June Andrews: policy support for dementia needs to be adequate

A better management of chronic illnesses such as dementia can be done by harnessing technological solutions. But this kind of innovative support cannot be used unless it respects the rights of people affected by the disease. In contrast, those close to dementia patients have a responsibility to adopt preventive steps to manage the disease. But this can only happen once governments implement adequate level of support. In this exclusive EuroScientist interview, June Andrews, director of the Dementia Services Development Centre at the University of Stirling, in Scotland, UK, analyses the potential and the drawbacks of innovation for the 50 million people worldwide affected by this condition.

Research can be more responsible with the right partner

The drivers leading to responsible research and innovation are poorly understood. Now, empirical work done in the EU project “Governance of Responsible Innovation” (GREAT) has investigated the factors influencing the uptake of responsible research aspects in EU-funded research and innovation using an agent-based simulation approach to analyse the impact of responsibility measures. Results reveal, for example, that the involvement of civil society organisations does not necessarily tilt the balance towards greater responsibility in research as initially thought. Instead, what appears to be of vital importance is the capability of any research partner to perform research responsibly.

A new beginning to tackle the global emergency

“As never before in history, common destiny beckons us to seek a new beginning,” stated the 2000 UNESCO Earth Charter. Today, it is our responsibility to start afresh to tackle global challenges, such as extreme poverty, migratory flows and environmental degradation. Former UNESCO director general,Federico Mayor, calls for the scientific, academic, artistic and intellectual communities to mobilise citizens of the world, so that they adopt the required corrective measures, before we reach a point of no return.

Does Science 2.0 foster greater academic freedom?

Academic freedom, which confers scientists some autonomy on how they wish to conduct research and to teach has been gradually eroded as research has increasingly become more of an industry, managed like a business. Now, there is some hope that some of the biases introduced in this process could soon be alleviated thanks to open science. But it may be too soon to realise what the actual implications are.

The ethics of intervening in addicts’ lives

Philosophical puzzles apply in public health too. In addiction, there is a subtle balance between the rights and responsibilities of the individual and the State. Particularly, when it comes to intervening in the lives of people addicted to substances such as tobacco, alcohol, or illegal drugs. Here, Julian Kinderlerer, professor of intellectual property law at Cape Town University, South Africa, who is also president of the European Group on Ethics in Science and New Technologies (EGE), outlines all the facets of the ethical dilemma associated with State intervention towards addiction, and places the role of scientists and ethicists in informing a balanced debate.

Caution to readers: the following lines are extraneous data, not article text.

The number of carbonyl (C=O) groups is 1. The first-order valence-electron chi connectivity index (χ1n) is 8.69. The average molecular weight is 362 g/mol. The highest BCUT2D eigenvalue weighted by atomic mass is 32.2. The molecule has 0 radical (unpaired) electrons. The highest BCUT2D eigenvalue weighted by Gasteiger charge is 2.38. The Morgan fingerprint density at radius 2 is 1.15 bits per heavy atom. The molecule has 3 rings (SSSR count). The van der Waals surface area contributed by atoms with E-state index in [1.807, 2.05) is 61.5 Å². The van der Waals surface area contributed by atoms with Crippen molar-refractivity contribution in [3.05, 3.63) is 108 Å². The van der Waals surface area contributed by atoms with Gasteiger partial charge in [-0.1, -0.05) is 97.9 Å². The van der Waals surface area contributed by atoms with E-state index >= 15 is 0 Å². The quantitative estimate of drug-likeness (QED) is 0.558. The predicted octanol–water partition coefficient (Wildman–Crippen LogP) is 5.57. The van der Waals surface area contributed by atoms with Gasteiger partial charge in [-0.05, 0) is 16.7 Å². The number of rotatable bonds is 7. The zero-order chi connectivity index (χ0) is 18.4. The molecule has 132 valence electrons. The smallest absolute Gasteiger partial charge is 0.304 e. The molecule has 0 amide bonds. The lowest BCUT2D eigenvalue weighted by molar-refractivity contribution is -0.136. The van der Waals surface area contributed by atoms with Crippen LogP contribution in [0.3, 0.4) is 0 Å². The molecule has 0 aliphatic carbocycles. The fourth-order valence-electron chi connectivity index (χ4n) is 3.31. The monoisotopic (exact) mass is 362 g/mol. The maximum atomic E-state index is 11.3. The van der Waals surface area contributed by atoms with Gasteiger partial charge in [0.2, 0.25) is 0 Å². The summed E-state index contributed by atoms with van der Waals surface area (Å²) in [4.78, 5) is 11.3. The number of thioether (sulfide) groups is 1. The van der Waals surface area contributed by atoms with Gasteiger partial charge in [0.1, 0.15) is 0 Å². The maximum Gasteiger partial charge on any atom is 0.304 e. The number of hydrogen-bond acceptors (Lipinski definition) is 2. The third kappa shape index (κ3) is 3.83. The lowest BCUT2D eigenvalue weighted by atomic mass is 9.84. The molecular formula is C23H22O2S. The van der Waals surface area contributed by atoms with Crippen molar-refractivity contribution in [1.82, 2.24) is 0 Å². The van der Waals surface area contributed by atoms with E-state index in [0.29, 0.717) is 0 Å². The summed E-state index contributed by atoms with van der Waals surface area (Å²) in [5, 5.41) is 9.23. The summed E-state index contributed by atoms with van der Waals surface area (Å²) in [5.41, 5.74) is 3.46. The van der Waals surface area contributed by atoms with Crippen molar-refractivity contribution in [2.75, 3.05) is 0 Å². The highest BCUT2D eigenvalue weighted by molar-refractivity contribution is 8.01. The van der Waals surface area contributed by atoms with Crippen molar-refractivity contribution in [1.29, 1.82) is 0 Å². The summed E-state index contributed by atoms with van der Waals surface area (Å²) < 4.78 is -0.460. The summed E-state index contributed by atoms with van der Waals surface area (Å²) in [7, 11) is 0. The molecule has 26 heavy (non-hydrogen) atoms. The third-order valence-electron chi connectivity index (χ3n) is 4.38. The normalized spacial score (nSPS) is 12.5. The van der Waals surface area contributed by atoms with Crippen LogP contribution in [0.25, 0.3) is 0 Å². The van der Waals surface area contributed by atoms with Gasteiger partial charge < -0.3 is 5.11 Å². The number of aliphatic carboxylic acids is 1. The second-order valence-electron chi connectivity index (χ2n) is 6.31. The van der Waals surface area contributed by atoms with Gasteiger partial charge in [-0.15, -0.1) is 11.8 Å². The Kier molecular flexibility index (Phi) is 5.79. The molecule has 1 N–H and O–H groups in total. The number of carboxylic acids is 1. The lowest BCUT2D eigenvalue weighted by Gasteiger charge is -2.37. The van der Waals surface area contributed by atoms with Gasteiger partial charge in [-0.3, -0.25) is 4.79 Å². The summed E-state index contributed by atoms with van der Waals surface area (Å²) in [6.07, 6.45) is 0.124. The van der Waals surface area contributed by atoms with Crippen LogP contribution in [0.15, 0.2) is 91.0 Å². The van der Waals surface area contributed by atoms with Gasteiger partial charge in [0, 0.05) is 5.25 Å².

The logic behind the Stop Vivisection campaign

An anti-vivisection citizen initiative has gathered over 1.2 milion signatures. Despite lengthy debates related to the Directive on the use of animal in research, anti-vivisection campaigner still oppose any use of animals in research. The initiators of the petition, who include some scientists, argue that animal studies cannot predict how humans respond to drugs or chemicals. The move has triggered a strong response from the science community. Yet, some anticipate there could be a better way of dealing with such issues involving greater citizen engagement.

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René von Schomberg: Innovation is not inherently good

Science is not neutral. It can have both positive and negative consequences. Scientists increasingly have to face the ethical dilemma of the consequences of their research. And, thus, their responsibility in science governance. Examples from biotechnology, and nanotechnologies, show that the negotiation of responsibility between scientists and the outside world is still a crucial issue in modern research.

Ready for third generation of science communicators?

Science is more politicised than ever. And its communication, in an increasingly diverse media environment, has become highly complex, often relying on dozens of experts in a single institution alone. As a result, science communicators need new management qualifications such as governance and controlling, public affairs and crisis management, risk communication and public engagement. It is about time that science communication training programmes catch up with the new science context. This is why, in September 2014, the first students will attend the newly launched undergraduate course in Science Communication at Rhine-Waal University of Applied Sciences (RWU), in Kleve, Germany.

Special Issue: Ethics – Print Edition

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